Story Worms: Finding Stories


As I write this, I’m halfway through writing a short story for a submission deadline in 3 days. Lie. Actually, I’m only a 3rd of the way through it.

It’s a theme I’ve returned to a few times (so far without success); it’s a changeling story. What I’ve written so far hasn’t been difficult to write in itself (although it has prompted some creepy dreams), actually finding time to write has been difficult. With demanding family commitments and the cold weather, it’s been slow going.

The UK has had its coldest March in 50 years; a cold snap that’s expected to continue for the foreseeable future. And when you live in a period property with 9 foot ceilings, it can be difficult to keep the place warm. I often find myself typing in fingerless gloves.

With the cold weather comes the resurgence of old typing pains picked up when I worked in data input. It’s not repetitive strain injury yet, I’m trying to avoid it becoming that. But it does mean that writing time is sporadic, slow, and totally dependent on the health of my poor hands.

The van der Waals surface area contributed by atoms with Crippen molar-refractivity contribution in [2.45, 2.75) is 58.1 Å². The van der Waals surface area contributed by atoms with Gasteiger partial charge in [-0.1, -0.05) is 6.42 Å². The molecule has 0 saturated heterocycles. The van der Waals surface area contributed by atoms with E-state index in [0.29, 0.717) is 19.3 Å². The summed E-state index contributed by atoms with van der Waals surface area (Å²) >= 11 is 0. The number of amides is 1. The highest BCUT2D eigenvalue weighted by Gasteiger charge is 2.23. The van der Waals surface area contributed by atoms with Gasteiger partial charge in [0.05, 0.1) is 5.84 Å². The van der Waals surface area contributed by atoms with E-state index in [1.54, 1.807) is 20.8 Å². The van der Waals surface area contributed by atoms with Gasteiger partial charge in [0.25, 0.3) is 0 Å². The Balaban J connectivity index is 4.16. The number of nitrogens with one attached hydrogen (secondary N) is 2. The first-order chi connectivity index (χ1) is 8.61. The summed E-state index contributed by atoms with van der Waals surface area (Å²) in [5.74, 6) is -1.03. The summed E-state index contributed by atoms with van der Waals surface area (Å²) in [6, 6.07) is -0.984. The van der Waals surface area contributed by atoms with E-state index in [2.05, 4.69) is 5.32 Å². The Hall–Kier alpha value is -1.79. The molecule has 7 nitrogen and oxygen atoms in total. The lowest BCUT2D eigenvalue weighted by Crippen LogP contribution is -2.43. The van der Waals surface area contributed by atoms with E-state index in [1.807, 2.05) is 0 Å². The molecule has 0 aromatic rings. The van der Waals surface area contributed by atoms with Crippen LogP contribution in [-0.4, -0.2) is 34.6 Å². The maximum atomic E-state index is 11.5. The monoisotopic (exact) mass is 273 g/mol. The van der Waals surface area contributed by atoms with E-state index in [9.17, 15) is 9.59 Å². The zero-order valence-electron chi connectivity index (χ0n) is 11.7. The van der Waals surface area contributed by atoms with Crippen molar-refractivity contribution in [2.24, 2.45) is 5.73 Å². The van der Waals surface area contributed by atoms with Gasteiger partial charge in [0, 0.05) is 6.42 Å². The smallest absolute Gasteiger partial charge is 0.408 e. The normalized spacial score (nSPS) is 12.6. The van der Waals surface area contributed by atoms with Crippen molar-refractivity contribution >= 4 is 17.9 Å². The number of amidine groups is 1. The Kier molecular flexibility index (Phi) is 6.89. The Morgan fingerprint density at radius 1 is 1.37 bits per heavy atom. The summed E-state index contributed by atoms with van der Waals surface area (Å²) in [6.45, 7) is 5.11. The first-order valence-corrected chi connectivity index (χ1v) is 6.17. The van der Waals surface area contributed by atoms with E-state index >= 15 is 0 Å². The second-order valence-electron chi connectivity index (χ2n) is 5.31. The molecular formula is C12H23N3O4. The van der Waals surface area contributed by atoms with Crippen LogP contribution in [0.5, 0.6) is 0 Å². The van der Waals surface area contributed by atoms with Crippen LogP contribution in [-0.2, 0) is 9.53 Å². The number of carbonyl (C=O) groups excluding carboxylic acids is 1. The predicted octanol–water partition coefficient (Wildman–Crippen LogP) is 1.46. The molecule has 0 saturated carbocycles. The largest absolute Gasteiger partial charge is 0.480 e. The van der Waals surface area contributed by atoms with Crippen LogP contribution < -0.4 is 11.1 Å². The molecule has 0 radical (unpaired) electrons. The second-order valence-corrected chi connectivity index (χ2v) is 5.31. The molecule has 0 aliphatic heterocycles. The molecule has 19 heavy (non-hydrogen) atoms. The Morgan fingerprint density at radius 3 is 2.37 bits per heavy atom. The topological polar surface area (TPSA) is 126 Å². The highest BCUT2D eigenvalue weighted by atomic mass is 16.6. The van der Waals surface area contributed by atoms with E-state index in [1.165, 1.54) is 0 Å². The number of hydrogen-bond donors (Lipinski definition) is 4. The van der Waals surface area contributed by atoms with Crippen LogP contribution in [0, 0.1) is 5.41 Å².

But slow-going isn’t necessarily a bad thing. Many people talk about ‘plot bunnies’; a metaphor for those times when one idea quickly gives birth to others, multiplying into a busy warren of story ideas. I don’t get ‘plot bunnies’, I get ‘story worms’.

Story worms start wriggling somewhere deep in your brain, barely noticeable at first, but then they burrow further, getting into all the different parts of your head. They niggle. They tickle. They become an annoyance.

And worms don’t bound up to the surface and bounce about for you. Worms need charming out. They require a little patience. I’m a story worm charmer; dressed in my wellies and armed with my garden fork. It may not be particularly cool, but it works well for me. Most of the time.

Right now I honestly don’t know if I’ll manage to hit this deadline. I’ll let you know.

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